Investors can buy bonds from brokers, banks, or directly from certain issuers. You can buy newly issued corporate, municipal, and agency bonds or bonds trading in the secondary market through your broker or from certain banks. In the secondary market, you buy bonds that are being sold at some point after issue by a previous investor.

You can also buy US Treasury issues through these intermediaries or buy them directly in a regularly scheduled Treasury auction with no intermediary and no commission.

How does Bond trading work?

Companies and other organizations may issue bonds when they need to raise capital to support ongoing operations, fund new projects, or restructure existing debt. 

The borrowing organization issues a bond that includes the terms of the loan, interest payments that will be made, and promises to pay the bond back at an agreed-upon date. The return bondholders receive for lending their money to the issuer includes the interest payment (the coupon). The coupon rate is the interest rate that determines the payment. As a result, the new stock tends to dilute, or reduce, the value of the existing stock.

What’s more, companies may raise more money through a bond offering and can deduct interest payments on their tax returns. But bonds are debts that must be repaid. Too much debt can be a significant drag on a company’s success.

Most already-issued bonds are traded over-the-counter (OTC), a term that means over the phone or by computer. Bond dealers across the country are connected via electronic display terminals that give them the latest price information. A broker buying a bond tries to find the dealer offering the best price and calls to negotiate a trade.

Brokerage firms also have inventories of bonds to sell to clients looking for bonds of particular maturities or yields. Often, investors make out better buying bonds their brokers already own – or make a market in – as opposed to bonds the brokers have to buy from another firm.

How are Bonds priced?

The market sets bond prices according to the specifics of each bond. The set price of the bond is par value (also known as face value). Additionally, it represents the sum the investor will receive at maturity. Bonds can be bought or sold at par, at a discount (below their face value), or a premium (above their face value).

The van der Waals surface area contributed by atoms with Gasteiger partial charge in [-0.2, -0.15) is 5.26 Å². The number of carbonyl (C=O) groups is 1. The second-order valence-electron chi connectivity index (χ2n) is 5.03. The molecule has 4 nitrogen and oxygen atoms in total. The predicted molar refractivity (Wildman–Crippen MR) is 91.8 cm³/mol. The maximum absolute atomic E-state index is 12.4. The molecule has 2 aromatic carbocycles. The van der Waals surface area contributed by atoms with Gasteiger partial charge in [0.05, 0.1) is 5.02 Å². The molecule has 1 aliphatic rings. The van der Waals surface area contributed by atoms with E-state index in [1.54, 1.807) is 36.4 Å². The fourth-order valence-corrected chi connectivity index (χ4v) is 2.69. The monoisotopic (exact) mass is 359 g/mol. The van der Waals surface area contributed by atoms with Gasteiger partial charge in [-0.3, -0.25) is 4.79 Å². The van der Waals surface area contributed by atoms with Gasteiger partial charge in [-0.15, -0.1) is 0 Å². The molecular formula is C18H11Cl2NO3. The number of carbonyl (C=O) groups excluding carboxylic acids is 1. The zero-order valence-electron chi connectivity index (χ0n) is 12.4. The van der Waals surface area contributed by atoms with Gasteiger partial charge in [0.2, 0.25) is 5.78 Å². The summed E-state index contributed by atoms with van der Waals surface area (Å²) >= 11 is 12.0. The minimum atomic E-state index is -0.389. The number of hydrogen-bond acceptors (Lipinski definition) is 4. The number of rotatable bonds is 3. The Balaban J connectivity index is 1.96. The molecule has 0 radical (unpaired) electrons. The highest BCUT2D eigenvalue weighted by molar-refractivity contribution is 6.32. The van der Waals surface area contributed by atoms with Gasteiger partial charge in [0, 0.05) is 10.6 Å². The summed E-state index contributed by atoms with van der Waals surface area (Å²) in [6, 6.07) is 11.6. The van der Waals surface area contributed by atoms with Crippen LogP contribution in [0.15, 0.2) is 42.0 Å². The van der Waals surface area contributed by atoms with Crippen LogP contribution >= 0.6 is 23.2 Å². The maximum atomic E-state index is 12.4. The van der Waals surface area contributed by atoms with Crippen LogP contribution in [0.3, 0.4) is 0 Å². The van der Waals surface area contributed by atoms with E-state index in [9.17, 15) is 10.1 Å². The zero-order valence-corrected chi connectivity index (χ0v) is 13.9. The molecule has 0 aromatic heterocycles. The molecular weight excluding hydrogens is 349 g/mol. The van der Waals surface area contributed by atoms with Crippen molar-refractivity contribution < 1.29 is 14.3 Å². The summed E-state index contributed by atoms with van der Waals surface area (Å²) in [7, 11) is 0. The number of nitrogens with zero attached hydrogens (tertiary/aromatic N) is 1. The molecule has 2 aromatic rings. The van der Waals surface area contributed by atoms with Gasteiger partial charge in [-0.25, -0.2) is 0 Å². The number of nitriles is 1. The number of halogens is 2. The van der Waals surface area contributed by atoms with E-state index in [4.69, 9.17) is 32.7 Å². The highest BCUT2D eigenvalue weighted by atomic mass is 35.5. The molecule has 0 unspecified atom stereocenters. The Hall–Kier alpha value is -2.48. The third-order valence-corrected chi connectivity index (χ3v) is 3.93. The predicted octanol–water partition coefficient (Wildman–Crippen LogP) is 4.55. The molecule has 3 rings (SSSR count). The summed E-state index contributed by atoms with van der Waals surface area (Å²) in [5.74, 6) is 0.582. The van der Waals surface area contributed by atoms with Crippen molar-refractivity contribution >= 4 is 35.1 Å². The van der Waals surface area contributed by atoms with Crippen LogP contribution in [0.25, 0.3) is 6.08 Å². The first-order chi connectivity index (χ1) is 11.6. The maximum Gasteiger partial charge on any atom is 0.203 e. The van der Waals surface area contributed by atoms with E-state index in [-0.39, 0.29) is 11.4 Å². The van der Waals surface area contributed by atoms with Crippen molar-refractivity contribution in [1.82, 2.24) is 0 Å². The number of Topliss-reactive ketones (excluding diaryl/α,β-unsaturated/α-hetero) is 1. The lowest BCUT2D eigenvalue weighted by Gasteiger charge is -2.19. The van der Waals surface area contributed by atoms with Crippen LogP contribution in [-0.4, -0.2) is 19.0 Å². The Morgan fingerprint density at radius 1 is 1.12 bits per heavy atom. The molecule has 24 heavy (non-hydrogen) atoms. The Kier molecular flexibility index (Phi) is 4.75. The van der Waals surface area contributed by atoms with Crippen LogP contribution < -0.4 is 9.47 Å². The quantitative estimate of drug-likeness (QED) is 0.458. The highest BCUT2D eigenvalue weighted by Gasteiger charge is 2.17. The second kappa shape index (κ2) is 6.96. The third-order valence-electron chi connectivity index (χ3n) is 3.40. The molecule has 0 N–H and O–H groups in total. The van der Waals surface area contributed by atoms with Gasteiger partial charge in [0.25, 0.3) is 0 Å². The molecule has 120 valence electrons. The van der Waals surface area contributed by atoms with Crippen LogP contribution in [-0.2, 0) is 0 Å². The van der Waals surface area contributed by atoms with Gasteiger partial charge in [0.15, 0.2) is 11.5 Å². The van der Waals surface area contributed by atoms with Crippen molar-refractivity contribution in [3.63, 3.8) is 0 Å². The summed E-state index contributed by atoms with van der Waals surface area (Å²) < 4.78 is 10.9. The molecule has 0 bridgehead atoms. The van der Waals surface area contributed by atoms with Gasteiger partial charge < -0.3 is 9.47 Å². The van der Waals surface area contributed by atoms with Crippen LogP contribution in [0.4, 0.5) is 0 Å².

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The price of a bond changes nearly every day, just like any other publicly traded security; the more demand there is for bonds, the lower the yield. Therefore, bond prices rise in response to increased demand. However, the interest payment to the bondholder is fixed; it was decided when the bond was first issued. So, despite having paid more for the bond, secondary market bond buyers get the same interest. 

The price of a bond changes in response to changes in interest rates in the economy. Bond prices decline when interest rates rise to equalize the bond’s interest rate with market rates and vice versa.

One way to understand the bond’s price is to add a zero to the price quoted in the market. The bond is trading at a premium if it is trading at 101. In other words, it costs $1,010 for every $1,000 of face value. The bond trades at par if its price is 100 or $1,000 for every $1,000 of its face value. A bond trades at a discount if its market quote is 99, which equals $990 for every $1,000 of face value.

The Treasury bill auction process

The Bureau of the Fiscal Service handles transactions in new Treasury issues. To buy, you establish a TreasuryDirect account, which keeps electronic records of your transactions and pays interest directly into your bank account. You can find the forms you need on the TreasuryDirect website to enroll online. You can sell your Treasury securities before maturity, but if they’re in a TreasuryDirect account, you must move them to a brokerage account. This may not make financial sense with small balances or relatively short maturity times.

The Treasury bill auction process

T-bills offered on Thursday for Monday sale

The US Treasury offers 13-, 26- and 52-week T-bills for auction every Monday.

  • Across the country, institutional investors (such as pension funds and mutual funds) who want to buy the major part of the issue ready their competitive bids. Their bids must arrive at the Treasury by
  • 1:00 p.m. on Monday, the auction deadline. Bidders state the rate they are willing to accept on the bills. At the same time, individual investors can submit non-competitive tenders, or offers, through TreasuryDirect. Investors decide how much they want to put into T-bills, and authorize a debit to cover that amount.